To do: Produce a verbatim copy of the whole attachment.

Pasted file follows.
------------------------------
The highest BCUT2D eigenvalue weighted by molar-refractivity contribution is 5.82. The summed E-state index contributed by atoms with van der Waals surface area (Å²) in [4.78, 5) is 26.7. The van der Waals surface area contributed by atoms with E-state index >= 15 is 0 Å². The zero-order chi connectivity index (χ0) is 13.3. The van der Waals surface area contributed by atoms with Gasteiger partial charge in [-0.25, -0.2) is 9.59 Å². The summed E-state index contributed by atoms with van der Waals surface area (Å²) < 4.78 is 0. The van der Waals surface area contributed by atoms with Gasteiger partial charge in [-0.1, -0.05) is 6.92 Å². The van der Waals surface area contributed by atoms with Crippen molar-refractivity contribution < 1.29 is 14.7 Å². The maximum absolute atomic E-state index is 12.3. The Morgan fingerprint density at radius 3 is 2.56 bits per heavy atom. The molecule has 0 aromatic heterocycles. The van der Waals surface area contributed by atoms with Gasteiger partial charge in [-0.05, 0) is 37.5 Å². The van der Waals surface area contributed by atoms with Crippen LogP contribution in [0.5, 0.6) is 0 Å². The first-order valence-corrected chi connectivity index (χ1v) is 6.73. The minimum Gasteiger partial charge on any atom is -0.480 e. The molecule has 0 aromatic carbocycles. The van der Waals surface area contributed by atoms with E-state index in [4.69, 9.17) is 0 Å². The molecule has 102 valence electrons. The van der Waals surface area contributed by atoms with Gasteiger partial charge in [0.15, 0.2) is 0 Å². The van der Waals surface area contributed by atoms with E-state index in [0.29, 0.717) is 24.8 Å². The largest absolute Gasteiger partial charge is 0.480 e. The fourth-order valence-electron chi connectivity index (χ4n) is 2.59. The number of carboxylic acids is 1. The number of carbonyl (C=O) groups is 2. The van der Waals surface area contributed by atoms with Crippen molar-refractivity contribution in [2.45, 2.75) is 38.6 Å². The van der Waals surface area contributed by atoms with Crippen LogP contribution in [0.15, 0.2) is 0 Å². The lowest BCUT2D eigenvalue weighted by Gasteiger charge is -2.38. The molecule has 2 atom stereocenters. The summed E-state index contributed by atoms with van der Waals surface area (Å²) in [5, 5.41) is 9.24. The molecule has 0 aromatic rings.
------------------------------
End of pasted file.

The highest BCUT2D eigenvalue weighted by molar-refractivity contribution is 5.82. The summed E-state index contributed by atoms with van der Waals surface area (Å²) in [4.78, 5) is 26.7. The van der Waals surface area contributed by atoms with E-state index >= 15 is 0 Å². The zero-order chi connectivity index (χ0) is 13.3. The van der Waals surface area contributed by atoms with Gasteiger partial charge in [-0.25, -0.2) is 9.59 Å². The summed E-state index contributed by atoms with van der Waals surface area (Å²) < 4.78 is 0. The van der Waals surface area contributed by atoms with Gasteiger partial charge in [-0.1, -0.05) is 6.92 Å². The van der Waals surface area contributed by atoms with Crippen molar-refractivity contribution < 1.29 is 14.7 Å². The maximum absolute atomic E-state index is 12.3. The Morgan fingerprint density at radius 3 is 2.56 bits per heavy atom. The molecule has 0 aromatic heterocycles. The van der Waals surface area contributed by atoms with Gasteiger partial charge in [-0.05, 0) is 37.5 Å². The van der Waals surface area contributed by atoms with Crippen LogP contribution in [0.5, 0.6) is 0 Å². The first-order valence-corrected chi connectivity index (χ1v) is 6.73. The minimum Gasteiger partial charge on any atom is -0.480 e. The molecule has 0 aromatic carbocycles. The van der Waals surface area contributed by atoms with E-state index in [4.69, 9.17) is 0 Å². The molecule has 102 valence electrons. The van der Waals surface area contributed by atoms with Gasteiger partial charge in [0.15, 0.2) is 0 Å². The van der Waals surface area contributed by atoms with E-state index in [0.29, 0.717) is 24.8 Å². The largest absolute Gasteiger partial charge is 0.480 e. The fourth-order valence-electron chi connectivity index (χ4n) is 2.59. The number of carboxylic acids is 1. The number of carbonyl (C=O) groups is 2. The van der Waals surface area contributed by atoms with Crippen molar-refractivity contribution in [2.45, 2.75) is 38.6 Å². The van der Waals surface area contributed by atoms with Crippen LogP contribution in [0.15, 0.2) is 0 Å². The lowest BCUT2D eigenvalue weighted by Gasteiger charge is -2.38. The molecule has 2 atom stereocenters. The summed E-state index contributed by atoms with van der Waals surface area (Å²) in [5, 5.41) is 9.24. The molecule has 0 aromatic rings.